I noticed that every other group I had sent messages to also did not reply. And when it came time to email the kodomo shokudo (food pantries for children) groups later on, I sent over 100 emails to Tokyo groups and got 4 replies. Only 1 group agreed to be in the film - and they are in the film.
Mayumi introduced me to the two female monks in the film. They are both single mothers and they are both from different temples - temples that have been at war for over 500 years, all stemming from a fight between two brothers in the 1500’s. Even now, the monks don’t really like each other (at all actually!).
Together with one of my best friends and my filmmaking mentor Ivan, who graciously donated his time (and later, expertise in helping me clear up the final edit), the two of us drove 8 hours non stop out to Ishikawa and Fukui in the summer of 2021 (the air conditioner in our fairly new car broke as we began our trip home too), we went out and filmed the women and their events over that weekend.
Mai, the younger of the two monks, would NOT open up. She refused to talk about anything other than the event (the kodomo shokudo she was running that weekend). I had requested to film in her home, and that was rejected too. Japanese pride, one of the key factors in the poverty of single mothers, was plain to see. In fact, the only reason (and it was a godsend) that I mention kodomo shokudo (and hence, Japanese child poverty) in the film, is because that is all Mai wanted to talk about.
We tried to interview Mai a second time but that interview was also not what I was looking for at the time because my initial treatment did not include child poverty or kodomo shokudo. In the fact, the gods smiled on us as Mai provided the perfect topic - Japanese child poverty. 1 in 7 Japanese children are in poverty as we speak, and it’s a cycle that keeps spinning as fast as it can. To me, it was absolutely insane that kodomo shokudo is even a thing! How could a country so affluent as Japan have a need for children’s food drives? That shows right there how Japan is doing - there are kodomo shokudo in every city in Japan and in lots of cases - multiple food pantries in each city. Mai may not have given us even a glimpse into her private life, but she gave us such an important issue to include in the film and so, everything happens for a reason.
Fumi, the other monk, tells her story of domestic violence. I don’t need to repeat that story here, but getting someone to open up on film about DV was next to impossible. What courage and dignity she displayed to tell me her story.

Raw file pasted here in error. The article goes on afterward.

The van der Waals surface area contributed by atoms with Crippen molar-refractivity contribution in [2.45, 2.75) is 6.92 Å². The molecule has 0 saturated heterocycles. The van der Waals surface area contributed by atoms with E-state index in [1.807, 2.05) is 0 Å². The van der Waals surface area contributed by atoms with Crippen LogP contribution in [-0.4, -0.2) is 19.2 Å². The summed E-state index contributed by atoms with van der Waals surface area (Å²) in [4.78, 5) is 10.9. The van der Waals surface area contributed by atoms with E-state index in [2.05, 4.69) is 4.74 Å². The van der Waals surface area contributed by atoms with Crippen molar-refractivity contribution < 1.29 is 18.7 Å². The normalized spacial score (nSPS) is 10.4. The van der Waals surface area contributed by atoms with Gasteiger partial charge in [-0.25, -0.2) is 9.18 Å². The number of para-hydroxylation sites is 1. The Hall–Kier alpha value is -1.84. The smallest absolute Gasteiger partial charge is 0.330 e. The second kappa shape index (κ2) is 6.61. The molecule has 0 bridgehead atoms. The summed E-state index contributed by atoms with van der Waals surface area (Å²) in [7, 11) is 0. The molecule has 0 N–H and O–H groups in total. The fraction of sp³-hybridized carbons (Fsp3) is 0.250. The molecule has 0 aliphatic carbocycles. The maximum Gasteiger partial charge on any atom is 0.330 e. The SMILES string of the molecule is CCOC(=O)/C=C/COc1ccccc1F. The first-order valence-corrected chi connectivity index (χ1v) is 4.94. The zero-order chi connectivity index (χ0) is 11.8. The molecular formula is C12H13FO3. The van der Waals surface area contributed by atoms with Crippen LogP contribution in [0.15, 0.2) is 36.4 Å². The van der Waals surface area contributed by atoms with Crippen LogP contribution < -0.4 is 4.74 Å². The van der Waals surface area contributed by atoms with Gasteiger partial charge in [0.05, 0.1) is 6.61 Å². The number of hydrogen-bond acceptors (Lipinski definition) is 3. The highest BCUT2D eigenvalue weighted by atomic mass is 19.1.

I also knew that I needed experts on not only single mothers but also experts on Japan, to help guide the film along. This film was always intended to be for both Western AND Japanese audiences. From day 1, there was never any wavering about that. This was a film that the whole world needed to see and that is why I knew I needed to explain Japan to people. If you don’t live here, you don’t know… but even the ones who do live here (Japanese and non Japanese alike) needed to be reminded or informed. A lot of Japanese people have said “benkyou ni narimashita” - they learned a lot from watching.
For the history section - I sought my favourite author Mr. Robert Whiting. Bob tells us how Japan changed from post war to today. Professor Kato from Meiji University also brought a wealth of knowledge as he explains how Japanese society and the role of women changed, as well as the Japanese new nuclear family concept. My good friend Dr. Greg Story brought all his knowledge of 30 odd years living in Japan as a top businessman to the table and completed the trio.
Experts on the subject were two amazing university professors - Professor Yanfei Zhou and Dr. Jeff Kingston. I had found Dr. Jeff via a short three minute news story on YouTube about single mothers in Japan, where he was interviewed. I reached out to him and he replied straight away and he was the first one to really help me understand the problem. It’s no coincidence that his voice is prominent throughout the film - because the film is a record of the journey I went on to understand the plight of single mothers in Japan.
Professor Zhou is an accomplished writer on the topic of single mothers and initially she rejected me as I had contacted her during the busy period of university. I was so determined to include her voice in the film that I didn’t give up, and I told her I was happy to wait until she had more free time. 6 months after we first talked, I finally got the interview with her that I wanted.
The other brave single mothers help tell the real life stories and situations that single mothers here face. They are brave, battle hardened warriors.
I want to finish by answering to two questions that I am often asked:
1. Why didn’t you include single fathers? I basically made the decision early on that this would be about mothers. Although I did interview one father, I felt that single fathers (and the idea of joint custody) might make for an interesting story on its own. And, the poverty levels of single mothers and single fathers are completely different. They both struggle, but it’s clear who is getting the shorter end of the stick.
2. Why did you make it a happy ending? To provide hope. These women are not victims, they are battling warriors. Together, we can make this battle just a little bit easier for them.
I have already submitted the film to over 120 film festivals worldwide (we won three awards in January) and these festivals have been spread out over the course of 2023. I plan to submit to at least 200 this year in total. We will also be having bipartisan screenings at the Diet (which I hope to start as early as this month or March) as well as public screenings in the future. Distribution is hopefully on the horizon too. If you have any ideas on how to have the film seen to the masses - without putting it on Youtube for free - I would love to hear your ideas.
I have learned a lot from making this film. I’ve learned how to be more compassionate, to understand the hardships of others, and to try to see the SOS calls for help that people may be trying to give out. It was truly been a life changing experience.